Rawan Anani is a Palestinian artist whose colourful paintings evoke her love for her homeland and its culture. Recently, ‘Roots’ magazine drew my attention to her recently painted ’Gaza in my heart’ which shows three women standing in the waters off Gaza closely drawn together and set against a backcloth of a traditional roofscape of Gaza. The crescents on the top of a number of buildings are intended to suggest the minarets of mosques; but it is also notable that one building is marked with a cross – a reminder that, though the Christian community of Gaza is now very much diminished in size, Gaza has been a city where Christians and Muslims have lived together for centuries.
However, perhaps because Trinity Sunday was in my mind, when I saw Anani’s painting I was reminded of the very famous icon of the Trinity by Andre Rublev, which depicts the three divine figures who visited Abraham (Genesis 18.1-15), and which is called ‘the Icon of the Hospitality of Abraham’. The pose of the three women in Anani’s painting is curiously reminiscent of the pose of Rublev’s angels, and both Rublev and Anani seem to invite the viewer to enter the picture and join the circle. One key difference of course is that the features of the faces of the women are somehow ‘blotted out’ which is a sad reflection on the way much of the world has blotted out the plight of those currently living in Gaza and the sadness of the current situation in Gaza and other places in Israel and Palestine.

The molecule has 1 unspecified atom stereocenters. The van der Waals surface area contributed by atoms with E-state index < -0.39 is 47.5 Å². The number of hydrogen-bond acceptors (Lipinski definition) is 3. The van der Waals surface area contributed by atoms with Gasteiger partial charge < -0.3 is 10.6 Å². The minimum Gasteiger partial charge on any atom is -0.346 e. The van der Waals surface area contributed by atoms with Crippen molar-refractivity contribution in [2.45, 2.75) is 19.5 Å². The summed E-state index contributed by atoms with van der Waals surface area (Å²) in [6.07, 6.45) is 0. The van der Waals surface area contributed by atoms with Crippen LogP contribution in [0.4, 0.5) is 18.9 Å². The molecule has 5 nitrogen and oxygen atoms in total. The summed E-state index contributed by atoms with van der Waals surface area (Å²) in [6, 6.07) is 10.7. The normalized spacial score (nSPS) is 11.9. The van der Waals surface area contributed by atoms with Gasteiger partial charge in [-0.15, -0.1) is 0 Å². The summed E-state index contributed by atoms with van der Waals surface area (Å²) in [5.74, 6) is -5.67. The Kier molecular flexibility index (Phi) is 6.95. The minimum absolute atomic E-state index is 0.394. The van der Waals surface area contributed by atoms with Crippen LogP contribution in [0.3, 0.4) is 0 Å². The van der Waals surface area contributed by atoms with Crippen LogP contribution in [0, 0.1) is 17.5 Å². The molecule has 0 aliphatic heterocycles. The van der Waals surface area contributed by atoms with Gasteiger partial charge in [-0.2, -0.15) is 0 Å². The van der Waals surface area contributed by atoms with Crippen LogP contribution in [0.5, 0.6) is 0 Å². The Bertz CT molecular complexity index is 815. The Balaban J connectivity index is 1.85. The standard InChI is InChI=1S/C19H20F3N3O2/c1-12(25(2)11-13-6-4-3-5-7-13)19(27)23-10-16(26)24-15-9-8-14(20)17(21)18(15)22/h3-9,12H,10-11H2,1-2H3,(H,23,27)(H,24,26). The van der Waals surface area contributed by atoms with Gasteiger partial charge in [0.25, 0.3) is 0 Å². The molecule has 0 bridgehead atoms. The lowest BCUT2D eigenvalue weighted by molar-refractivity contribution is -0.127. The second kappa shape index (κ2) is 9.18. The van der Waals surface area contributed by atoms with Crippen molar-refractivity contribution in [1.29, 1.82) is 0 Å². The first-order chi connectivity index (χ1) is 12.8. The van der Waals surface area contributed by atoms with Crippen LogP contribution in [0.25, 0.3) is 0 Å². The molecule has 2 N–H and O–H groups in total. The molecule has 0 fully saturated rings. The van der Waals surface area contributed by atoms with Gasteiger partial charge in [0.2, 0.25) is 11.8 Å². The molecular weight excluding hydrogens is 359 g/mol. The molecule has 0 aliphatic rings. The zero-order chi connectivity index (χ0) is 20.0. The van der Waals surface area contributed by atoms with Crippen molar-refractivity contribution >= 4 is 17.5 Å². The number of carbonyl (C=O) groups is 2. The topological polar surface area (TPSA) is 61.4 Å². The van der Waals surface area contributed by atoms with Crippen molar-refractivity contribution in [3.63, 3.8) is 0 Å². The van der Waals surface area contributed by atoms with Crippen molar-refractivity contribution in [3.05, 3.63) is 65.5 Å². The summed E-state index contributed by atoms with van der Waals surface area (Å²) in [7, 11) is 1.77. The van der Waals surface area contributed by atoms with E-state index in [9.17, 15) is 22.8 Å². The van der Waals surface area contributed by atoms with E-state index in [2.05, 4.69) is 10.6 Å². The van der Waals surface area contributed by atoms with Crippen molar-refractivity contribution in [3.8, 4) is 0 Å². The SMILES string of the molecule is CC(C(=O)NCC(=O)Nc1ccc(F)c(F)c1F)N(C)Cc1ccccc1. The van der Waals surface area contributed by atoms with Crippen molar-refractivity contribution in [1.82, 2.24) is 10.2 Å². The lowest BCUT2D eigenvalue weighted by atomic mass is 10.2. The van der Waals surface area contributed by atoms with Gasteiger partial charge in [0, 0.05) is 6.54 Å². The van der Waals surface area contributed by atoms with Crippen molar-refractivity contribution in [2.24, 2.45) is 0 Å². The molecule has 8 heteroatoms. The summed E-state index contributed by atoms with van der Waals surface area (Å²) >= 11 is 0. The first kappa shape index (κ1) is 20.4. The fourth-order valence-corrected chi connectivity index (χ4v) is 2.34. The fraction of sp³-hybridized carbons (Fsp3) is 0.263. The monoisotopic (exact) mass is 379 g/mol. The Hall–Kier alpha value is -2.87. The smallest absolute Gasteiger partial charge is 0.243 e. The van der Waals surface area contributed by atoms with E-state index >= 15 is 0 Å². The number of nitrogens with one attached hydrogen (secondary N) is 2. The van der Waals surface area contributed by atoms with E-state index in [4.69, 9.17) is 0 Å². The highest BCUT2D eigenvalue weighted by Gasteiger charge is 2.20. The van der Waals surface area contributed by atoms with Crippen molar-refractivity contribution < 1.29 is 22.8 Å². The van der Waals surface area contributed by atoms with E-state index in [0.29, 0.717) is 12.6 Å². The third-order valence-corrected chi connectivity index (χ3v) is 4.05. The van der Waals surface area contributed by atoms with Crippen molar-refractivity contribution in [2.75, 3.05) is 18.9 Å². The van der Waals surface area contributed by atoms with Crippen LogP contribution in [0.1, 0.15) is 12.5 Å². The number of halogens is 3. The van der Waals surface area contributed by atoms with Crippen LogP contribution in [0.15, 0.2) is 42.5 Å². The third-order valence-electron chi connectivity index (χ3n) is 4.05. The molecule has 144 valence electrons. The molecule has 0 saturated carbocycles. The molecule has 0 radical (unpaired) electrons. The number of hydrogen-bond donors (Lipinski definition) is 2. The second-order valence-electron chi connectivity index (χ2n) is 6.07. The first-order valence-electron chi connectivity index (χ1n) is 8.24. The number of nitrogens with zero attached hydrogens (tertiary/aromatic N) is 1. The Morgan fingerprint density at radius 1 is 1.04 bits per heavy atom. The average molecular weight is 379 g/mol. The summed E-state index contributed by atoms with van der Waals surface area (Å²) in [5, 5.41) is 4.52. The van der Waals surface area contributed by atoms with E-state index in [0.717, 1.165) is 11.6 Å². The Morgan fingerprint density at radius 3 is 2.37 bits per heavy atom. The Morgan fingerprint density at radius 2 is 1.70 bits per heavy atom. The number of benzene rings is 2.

In the echo of the ‘hospitality of Abraham’ may lie some hope for Gaza and beyond. Abraham is of course a figure who is important to Jews and Muslims, as well as Christians. So is the story of the near sacrifice of his son. Can Abraham become a common thread of reconciliation for his strife-ridden contemporary children, in Israel, in Palestine and throughout our world today? After all, Abraham is the first human being in the Bible who is the subject of the verb ‘love’.
“Abraham’s house was open to all … To those who were hungry he gave bread, and the guests ate and drank and were filled. Those who came naked to his house he clothed, and helped them to experience God, the creator of all things.”
M.J.Bin-Gorion, Berlin, 1935, p. 268. Quoted and translated in Karl-Josef Kuschel, Abraham, p.xi
With love and prayers, Russell
Posted – 2 June 2021